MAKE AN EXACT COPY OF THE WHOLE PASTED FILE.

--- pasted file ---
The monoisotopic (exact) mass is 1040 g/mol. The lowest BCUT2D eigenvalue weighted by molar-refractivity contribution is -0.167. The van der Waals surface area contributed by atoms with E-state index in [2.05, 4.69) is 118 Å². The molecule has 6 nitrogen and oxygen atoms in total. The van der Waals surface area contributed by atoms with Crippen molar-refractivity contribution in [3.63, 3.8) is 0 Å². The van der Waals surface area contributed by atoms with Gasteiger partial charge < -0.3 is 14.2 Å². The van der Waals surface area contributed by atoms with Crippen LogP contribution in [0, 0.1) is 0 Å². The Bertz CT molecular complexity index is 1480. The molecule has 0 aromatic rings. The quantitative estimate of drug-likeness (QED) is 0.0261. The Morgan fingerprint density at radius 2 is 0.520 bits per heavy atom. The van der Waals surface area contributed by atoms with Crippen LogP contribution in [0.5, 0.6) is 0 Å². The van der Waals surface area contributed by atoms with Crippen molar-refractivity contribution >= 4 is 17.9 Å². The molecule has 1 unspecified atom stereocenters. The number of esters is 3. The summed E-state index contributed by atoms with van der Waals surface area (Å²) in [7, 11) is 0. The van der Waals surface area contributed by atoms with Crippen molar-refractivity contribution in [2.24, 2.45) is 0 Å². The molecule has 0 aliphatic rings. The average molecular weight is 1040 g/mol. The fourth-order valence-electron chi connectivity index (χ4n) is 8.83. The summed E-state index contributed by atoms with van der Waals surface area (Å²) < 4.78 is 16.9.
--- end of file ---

The monoisotopic (exact) mass is 1040 g/mol. The lowest BCUT2D eigenvalue weighted by molar-refractivity contribution is -0.167. The van der Waals surface area contributed by atoms with E-state index in [2.05, 4.69) is 118 Å². The molecule has 6 nitrogen and oxygen atoms in total. The van der Waals surface area contributed by atoms with Crippen molar-refractivity contribution in [3.63, 3.8) is 0 Å². The van der Waals surface area contributed by atoms with Gasteiger partial charge < -0.3 is 14.2 Å². The van der Waals surface area contributed by atoms with Crippen LogP contribution in [0, 0.1) is 0 Å². The Bertz CT molecular complexity index is 1480. The molecule has 0 aromatic rings. The quantitative estimate of drug-likeness (QED) is 0.0261. The Morgan fingerprint density at radius 2 is 0.520 bits per heavy atom. The van der Waals surface area contributed by atoms with Crippen LogP contribution in [0.5, 0.6) is 0 Å². The van der Waals surface area contributed by atoms with Crippen molar-refractivity contribution >= 4 is 17.9 Å². The molecule has 1 unspecified atom stereocenters. The number of esters is 3. The summed E-state index contributed by atoms with van der Waals surface area (Å²) in [7, 11) is 0. The van der Waals surface area contributed by atoms with Crippen molar-refractivity contribution in [2.24, 2.45) is 0 Å². The molecule has 0 aliphatic rings. The average molecular weight is 1040 g/mol. The fourth-order valence-electron chi connectivity index (χ4n) is 8.83. The summed E-state index contributed by atoms with van der Waals surface area (Å²) < 4.78 is 16.9.